Combating fake news, or silencing expression?

| September 15, 2023

In January this year, the federal government proposed legislation that seeks to curb the online spread of false and misleading information.

Since then, a range of experts and groups have accused the draft Communications Legislation Amendment (Combating Misinformation and Disinformation) Bill of being vaguely worded and encouraging censorship.

Is this bill really an affront to free speech and, therefore, to democracy itself? And if so, how might it be strengthened to protect online expression?

An overview

The bill aims to amend the Broadcasting Services Act 1992 to grant the Australian Communications and Media Authority (ACMA) “powers to combat online misinformation and disinformation”.

Specifically, ACMA would be given the power to make platforms report back on the measures they are taking to combat what is sometimes called “fake news”. Should ACMA determine that “stronger protections for Australians are required”, it can then alter the existing media codes of practice and introduce new codes.

ACMA will also have the power “to make an enforceable standard for all digital services providers in the relevant section[s] of the industry”.

The federal government has emphasised ACMA will not remove content from platforms.

The government has also stated the bill “seek[s] to strike a balance between the public interest in combating the serious harms that arise from the propagation of misinformation and disinformation, with freedom of speech”.

But some critics – including constitutional law expert Anne Twomey and the Australian Human Rights Commission (AHRC) – have argued the bill doesn’t successfully strike this balance, and may have a chilling impact on online expression.

Combating fake news, or silencing expression?

The bill’s problems stem largely from the definitions it uses. Both misinformation and disinformation are defined as “information that is false, misleading or deceptive” and that “is reasonably likely to cause or contribute to serious harm”.

But there is a key difference between these two terms: disinformation is information that is distributed with the express purpose of deceiving others, whereas misinformation isn’t necessarily spread with deceptive intent.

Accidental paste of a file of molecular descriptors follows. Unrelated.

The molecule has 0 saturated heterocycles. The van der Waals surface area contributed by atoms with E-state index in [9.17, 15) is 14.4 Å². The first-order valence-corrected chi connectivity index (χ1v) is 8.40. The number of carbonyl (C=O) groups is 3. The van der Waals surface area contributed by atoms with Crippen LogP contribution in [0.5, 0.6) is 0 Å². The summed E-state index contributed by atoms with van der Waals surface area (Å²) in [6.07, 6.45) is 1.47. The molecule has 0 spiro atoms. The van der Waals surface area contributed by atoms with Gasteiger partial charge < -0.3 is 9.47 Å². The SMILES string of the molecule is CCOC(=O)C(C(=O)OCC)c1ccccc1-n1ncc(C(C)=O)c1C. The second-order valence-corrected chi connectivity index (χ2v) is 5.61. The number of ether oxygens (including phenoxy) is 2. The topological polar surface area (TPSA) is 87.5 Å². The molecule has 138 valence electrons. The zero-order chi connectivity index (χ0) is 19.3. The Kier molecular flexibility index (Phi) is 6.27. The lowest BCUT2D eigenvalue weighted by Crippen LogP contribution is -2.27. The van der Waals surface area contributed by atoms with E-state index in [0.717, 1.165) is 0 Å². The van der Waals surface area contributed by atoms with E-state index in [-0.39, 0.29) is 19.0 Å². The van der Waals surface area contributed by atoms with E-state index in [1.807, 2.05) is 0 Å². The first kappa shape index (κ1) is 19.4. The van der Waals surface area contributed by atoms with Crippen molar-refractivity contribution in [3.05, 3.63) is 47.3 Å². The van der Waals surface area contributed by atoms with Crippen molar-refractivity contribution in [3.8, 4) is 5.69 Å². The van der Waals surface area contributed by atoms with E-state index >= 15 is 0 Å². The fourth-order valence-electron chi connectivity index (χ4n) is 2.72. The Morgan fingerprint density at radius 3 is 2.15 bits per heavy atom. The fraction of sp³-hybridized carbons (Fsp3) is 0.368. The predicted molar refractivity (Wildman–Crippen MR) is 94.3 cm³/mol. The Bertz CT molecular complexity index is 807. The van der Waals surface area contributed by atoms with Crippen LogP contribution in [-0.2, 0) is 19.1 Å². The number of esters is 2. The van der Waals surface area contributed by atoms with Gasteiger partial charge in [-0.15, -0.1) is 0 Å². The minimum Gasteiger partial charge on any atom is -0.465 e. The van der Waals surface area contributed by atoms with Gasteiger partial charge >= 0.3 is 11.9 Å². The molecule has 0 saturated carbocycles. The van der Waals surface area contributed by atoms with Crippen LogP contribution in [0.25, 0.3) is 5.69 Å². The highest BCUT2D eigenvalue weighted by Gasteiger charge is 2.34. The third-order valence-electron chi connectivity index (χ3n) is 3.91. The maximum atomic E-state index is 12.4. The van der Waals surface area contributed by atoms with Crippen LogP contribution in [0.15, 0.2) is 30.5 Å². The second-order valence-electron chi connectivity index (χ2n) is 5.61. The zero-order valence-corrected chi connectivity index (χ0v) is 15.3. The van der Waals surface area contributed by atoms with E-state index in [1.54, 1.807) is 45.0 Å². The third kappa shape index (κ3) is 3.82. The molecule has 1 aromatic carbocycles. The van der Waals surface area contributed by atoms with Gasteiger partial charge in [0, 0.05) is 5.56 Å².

The Law Council of Australia warns the broadness and imprecision of key terminology in the bill may result in confusion in its application. Similarly, the AHRC has said:

“The broad definitions used here risk enabling unpopular or controversial opinions or beliefs to be subjectively labelled as misinformation or disinformation, and censored as a result.”

Put simply, the bill could threaten freedom of speech: the ability to speak one’s mind in a public forum without the unreasonable threat of being silenced (such as via lawsuits or incarceration).

Freedom of speech has been heralded as a bulwark of any robust democracy; for a democracy to function, citizens must have the right to have their say on the issues of the day.

In the United States, free speech is protected by the First Amendment. No such formal protection exists in Australia. Nevertheless, the AHRC notes:

“the High Court has held that an implied freedom of political communication exists as an indispensable part of the system of representative and responsible government created by the Constitution.”

Risk of ‘double standards’

The risk to free speech is further heightened by the bill’s interpretation of what constitutes harm. Historically, the potential of speech to cause harm (either physical or psychological) has been understood as one of the few reasons that speech should ever be censored.

The bill identifies one harm as being the “disruption of public order or society in Australia” – but does not clarify what such a disruption would actually entail.

The Media, Entertainment and Arts Alliance argues this concept of “harm” is especially vulnerable to misuse. It notes “there is a long history of important social movements being considered ‘disruptive’ by governments and powerful interests”.

It’s easy to imagine online campaigns opposing Australian refugee policy, taxation laws or institutionalised racism being labelled as “misinformation” – even if they have a factual basis.

The bill does feature a list of exemptions, including authorised government content. This could include press releases and social media posts.

The Victorian Bar posits this exemption creates a “double standard” that “disadvantages critics of government in comparison with a government’s supporters”.

There is also the patently false implication that government information can’t be incorrect.

What happens now?

Despite its faults, the bill is well intentioned. As Minister for Communications Michelle Rowland rightly says:

“Mis- and disinformation sows divisions within the community, undermines trust and can threaten public health and safety.”

The bill is yet to be debated in parliament, which means there’s still time for amendments to be made. In particular, the imprecision of key terminology is ripe for amendment.

Should the bill pass into law as it is, it could lead to censorship – endangering the very democracy it purports to defend.

This article was published by The Conversation.